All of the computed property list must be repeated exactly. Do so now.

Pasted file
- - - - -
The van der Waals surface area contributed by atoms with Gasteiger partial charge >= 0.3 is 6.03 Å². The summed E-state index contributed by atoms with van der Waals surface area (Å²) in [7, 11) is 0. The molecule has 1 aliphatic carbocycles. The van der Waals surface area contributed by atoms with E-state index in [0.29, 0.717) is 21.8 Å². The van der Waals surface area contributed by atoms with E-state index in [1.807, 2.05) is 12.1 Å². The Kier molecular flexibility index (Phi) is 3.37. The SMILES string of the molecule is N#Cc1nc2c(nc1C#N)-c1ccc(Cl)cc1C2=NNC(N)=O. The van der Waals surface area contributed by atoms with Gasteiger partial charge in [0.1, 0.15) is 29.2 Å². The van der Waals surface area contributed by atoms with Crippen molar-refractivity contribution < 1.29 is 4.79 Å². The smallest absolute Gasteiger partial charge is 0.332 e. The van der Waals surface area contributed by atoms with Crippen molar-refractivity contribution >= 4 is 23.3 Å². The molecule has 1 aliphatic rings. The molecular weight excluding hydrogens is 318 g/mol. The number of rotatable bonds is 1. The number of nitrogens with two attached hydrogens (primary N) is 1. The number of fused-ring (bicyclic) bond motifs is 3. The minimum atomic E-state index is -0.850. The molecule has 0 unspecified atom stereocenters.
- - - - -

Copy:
The van der Waals surface area contributed by atoms with Gasteiger partial charge >= 0.3 is 6.03 Å². The summed E-state index contributed by atoms with van der Waals surface area (Å²) in [7, 11) is 0. The molecule has 1 aliphatic carbocycles. The van der Waals surface area contributed by atoms with E-state index in [0.29, 0.717) is 21.8 Å². The van der Waals surface area contributed by atoms with E-state index in [1.807, 2.05) is 12.1 Å². The Kier molecular flexibility index (Phi) is 3.37. The SMILES string of the molecule is N#Cc1nc2c(nc1C#N)-c1ccc(Cl)cc1C2=NNC(N)=O. The van der Waals surface area contributed by atoms with Gasteiger partial charge in [0.1, 0.15) is 29.2 Å². The van der Waals surface area contributed by atoms with Crippen molar-refractivity contribution < 1.29 is 4.79 Å². The smallest absolute Gasteiger partial charge is 0.332 e. The van der Waals surface area contributed by atoms with Crippen molar-refractivity contribution >= 4 is 23.3 Å². The molecule has 1 aliphatic rings. The molecular weight excluding hydrogens is 318 g/mol. The number of rotatable bonds is 1. The number of nitrogens with two attached hydrogens (primary N) is 1. The number of fused-ring (bicyclic) bond motifs is 3. The minimum atomic E-state index is -0.850. The molecule has 0 unspecified atom stereocenters.